Equip Programme

Equip is a six-month school-based group-work programme, which meets weekly during term-time. It aims to help boys develop resilience through male-led group mentoring, to enable them to cope with problems and issues faced at home and school, and explore the important choices they face in their adolescent development, to prevent escalation of negative behaviour.

All sessions are facilitated by a trained Lads Need Dads facilitator and supported by a team of trained male volunteer mentors. The weekly sessions cover a range of topics and are tailored to the needs of the group. Topics may include for example; anger and emotions, managing conflict, risk taking and consequences, managing stress, etc.

Equip always starts with a check-in, where boys are encouraged to express and identify their emotions. Some boys are often referred due to struggling with anger and need help and support understanding ways to resolve conflict. A key part of Equip is to teach the boys, through guided conversation and groupwork exercises, how to manage and regulate their emotions more skilfully, develop their relational and communication skills, internal discipline and emotional intelligence.

Why group-mentoring?

There are few places for boys to let down their guard and relate openly and honestly with others of the same gender. Group mentoring provides boys with encouragement, support, a platform to share and hear from a range of men and their peers, giving testimony to their struggles and achievements, be inspired, challenged and heard.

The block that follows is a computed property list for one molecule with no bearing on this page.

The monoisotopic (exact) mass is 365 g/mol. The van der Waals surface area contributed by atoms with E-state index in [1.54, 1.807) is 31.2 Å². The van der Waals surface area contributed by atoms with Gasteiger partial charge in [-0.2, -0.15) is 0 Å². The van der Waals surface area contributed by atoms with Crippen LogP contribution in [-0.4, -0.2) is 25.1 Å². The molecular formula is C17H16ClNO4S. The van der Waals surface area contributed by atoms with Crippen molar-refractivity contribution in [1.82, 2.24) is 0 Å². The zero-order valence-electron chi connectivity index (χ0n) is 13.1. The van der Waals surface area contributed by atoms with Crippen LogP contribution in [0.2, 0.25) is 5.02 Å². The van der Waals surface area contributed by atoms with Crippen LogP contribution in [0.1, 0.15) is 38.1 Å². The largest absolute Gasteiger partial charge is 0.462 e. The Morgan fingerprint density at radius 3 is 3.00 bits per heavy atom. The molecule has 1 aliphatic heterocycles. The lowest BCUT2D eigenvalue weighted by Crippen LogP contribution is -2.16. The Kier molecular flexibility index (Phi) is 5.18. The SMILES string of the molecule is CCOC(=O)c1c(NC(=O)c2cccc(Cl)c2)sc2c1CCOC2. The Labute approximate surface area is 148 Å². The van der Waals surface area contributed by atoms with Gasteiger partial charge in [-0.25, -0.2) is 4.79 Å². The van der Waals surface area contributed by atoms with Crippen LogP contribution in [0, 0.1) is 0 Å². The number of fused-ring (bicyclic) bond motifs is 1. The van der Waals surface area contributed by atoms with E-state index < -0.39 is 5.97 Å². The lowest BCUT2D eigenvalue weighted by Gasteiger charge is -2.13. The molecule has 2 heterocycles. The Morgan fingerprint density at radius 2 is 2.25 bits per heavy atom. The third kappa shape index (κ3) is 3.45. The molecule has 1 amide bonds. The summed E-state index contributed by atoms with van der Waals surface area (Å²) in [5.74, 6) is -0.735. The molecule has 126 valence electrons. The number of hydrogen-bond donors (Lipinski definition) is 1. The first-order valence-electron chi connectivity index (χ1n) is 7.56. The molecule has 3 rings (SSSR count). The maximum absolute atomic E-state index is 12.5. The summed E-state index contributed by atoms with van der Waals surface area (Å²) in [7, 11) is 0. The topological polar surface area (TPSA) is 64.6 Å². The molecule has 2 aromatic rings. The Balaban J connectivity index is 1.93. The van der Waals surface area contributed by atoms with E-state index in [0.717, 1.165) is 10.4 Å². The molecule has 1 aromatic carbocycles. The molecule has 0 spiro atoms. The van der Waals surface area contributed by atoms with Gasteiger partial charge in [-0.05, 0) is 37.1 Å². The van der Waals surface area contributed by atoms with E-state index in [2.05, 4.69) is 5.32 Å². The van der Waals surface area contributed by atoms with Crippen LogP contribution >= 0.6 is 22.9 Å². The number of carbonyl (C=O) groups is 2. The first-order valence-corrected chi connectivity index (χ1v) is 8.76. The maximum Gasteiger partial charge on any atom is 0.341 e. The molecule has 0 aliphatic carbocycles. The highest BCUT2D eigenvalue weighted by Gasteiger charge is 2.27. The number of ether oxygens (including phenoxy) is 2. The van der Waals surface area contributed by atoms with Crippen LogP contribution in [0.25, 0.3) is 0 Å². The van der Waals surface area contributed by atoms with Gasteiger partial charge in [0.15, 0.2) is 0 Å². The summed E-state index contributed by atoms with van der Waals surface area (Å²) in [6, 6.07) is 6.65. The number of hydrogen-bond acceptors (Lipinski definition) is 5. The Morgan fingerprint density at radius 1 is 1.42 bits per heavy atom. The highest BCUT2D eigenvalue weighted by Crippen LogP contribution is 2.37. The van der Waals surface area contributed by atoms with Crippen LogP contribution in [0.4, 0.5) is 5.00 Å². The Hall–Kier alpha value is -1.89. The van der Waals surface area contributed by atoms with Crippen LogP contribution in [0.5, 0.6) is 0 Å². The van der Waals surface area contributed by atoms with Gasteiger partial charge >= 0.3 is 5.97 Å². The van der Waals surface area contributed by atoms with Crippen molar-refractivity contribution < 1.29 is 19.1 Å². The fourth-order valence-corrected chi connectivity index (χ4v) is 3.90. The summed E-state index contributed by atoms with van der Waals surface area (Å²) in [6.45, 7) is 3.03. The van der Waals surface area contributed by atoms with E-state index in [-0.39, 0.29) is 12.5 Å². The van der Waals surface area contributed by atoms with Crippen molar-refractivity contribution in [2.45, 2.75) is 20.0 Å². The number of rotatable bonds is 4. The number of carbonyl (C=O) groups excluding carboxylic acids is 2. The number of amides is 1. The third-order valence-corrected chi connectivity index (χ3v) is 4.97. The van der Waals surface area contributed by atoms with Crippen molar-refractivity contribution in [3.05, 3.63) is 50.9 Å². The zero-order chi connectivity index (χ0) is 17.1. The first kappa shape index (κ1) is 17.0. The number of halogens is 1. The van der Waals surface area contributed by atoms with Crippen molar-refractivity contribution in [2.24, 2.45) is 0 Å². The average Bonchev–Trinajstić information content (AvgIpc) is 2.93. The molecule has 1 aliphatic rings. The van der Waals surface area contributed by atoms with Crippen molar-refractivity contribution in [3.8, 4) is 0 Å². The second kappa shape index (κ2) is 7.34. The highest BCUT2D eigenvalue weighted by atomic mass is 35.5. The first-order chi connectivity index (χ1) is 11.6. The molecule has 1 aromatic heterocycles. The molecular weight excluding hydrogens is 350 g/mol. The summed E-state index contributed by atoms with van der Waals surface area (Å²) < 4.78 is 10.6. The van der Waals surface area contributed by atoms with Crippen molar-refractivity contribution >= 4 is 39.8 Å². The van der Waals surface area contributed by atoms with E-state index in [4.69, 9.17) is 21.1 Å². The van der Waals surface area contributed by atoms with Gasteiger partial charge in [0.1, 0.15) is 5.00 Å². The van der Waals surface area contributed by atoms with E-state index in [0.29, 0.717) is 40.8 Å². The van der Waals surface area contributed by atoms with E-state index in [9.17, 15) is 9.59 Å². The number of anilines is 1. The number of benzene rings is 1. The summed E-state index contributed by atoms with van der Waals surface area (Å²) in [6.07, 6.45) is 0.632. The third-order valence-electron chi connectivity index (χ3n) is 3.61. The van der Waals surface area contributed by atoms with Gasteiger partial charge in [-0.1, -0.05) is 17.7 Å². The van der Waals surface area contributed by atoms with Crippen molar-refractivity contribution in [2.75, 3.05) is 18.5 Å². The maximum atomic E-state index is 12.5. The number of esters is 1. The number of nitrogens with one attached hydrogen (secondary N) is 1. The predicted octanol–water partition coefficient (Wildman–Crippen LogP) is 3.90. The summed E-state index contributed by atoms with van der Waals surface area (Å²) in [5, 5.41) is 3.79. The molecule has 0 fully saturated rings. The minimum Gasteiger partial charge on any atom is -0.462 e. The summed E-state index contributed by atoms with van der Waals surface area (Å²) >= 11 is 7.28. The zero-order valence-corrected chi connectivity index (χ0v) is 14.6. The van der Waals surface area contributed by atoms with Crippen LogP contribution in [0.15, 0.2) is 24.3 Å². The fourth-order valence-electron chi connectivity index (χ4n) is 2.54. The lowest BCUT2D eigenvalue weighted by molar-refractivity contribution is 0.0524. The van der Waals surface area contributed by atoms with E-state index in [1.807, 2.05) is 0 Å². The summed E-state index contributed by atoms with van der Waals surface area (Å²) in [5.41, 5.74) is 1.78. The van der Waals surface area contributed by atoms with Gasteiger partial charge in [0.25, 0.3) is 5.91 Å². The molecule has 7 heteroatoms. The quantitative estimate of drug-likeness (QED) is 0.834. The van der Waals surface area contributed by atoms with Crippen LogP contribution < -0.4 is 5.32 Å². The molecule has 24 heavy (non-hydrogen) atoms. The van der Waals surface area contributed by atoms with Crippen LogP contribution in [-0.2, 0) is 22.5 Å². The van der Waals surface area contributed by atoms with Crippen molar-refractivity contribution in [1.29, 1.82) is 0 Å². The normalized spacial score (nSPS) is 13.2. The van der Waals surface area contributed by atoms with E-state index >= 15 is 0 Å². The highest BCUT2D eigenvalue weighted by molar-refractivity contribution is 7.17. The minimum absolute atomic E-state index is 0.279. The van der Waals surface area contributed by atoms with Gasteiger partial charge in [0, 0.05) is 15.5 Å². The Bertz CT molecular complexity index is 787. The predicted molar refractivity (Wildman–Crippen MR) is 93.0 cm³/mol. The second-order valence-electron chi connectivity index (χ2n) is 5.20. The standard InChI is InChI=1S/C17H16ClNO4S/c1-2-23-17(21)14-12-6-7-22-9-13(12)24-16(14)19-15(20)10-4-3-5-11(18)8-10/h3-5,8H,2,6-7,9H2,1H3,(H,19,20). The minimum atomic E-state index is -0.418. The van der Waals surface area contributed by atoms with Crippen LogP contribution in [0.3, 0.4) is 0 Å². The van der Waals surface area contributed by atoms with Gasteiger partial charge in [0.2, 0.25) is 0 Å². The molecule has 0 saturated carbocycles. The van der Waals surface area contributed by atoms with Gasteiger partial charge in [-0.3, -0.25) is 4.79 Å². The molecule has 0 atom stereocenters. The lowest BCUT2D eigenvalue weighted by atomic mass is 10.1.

Many of the problems boys face stem from difficulties they have relating to others. Group mentoring has been found to help youths better understand social processes and give them a safe context in which to develop their social skills in relating to peers.

Group mentoring reduces the risk of over-attachment (as can often happen in one to one mentoring and the subsequent sense of loss once contact has ended).

Studies have also found group mentoring appears to strengthen mentees’ ties with other important adults, such as parents and teachers.

Bush-craft survival & outdoor activities

The ages of 11-15 are significant for boys due to the developmental journey, both their brains and bodies undertake. The sense of risk and adventure grows at this age and the need to be physically and mentally tested and challenged increases.

Boys, on average, are more physically active and aggressive than girls. They need to be given opportunities to be physically expressive.

With the increased interest in technology and on-line gaming boys are having less opportunities to be physically active or engage with the outdoors.

The bush-craft survival training and outdoor activities take place alongside the Equip Programme during school holidays and benefit the boys by helping foster the innate sense of risk and adventure helping boys to grow more confident, motivated and responsible and increase team building skills.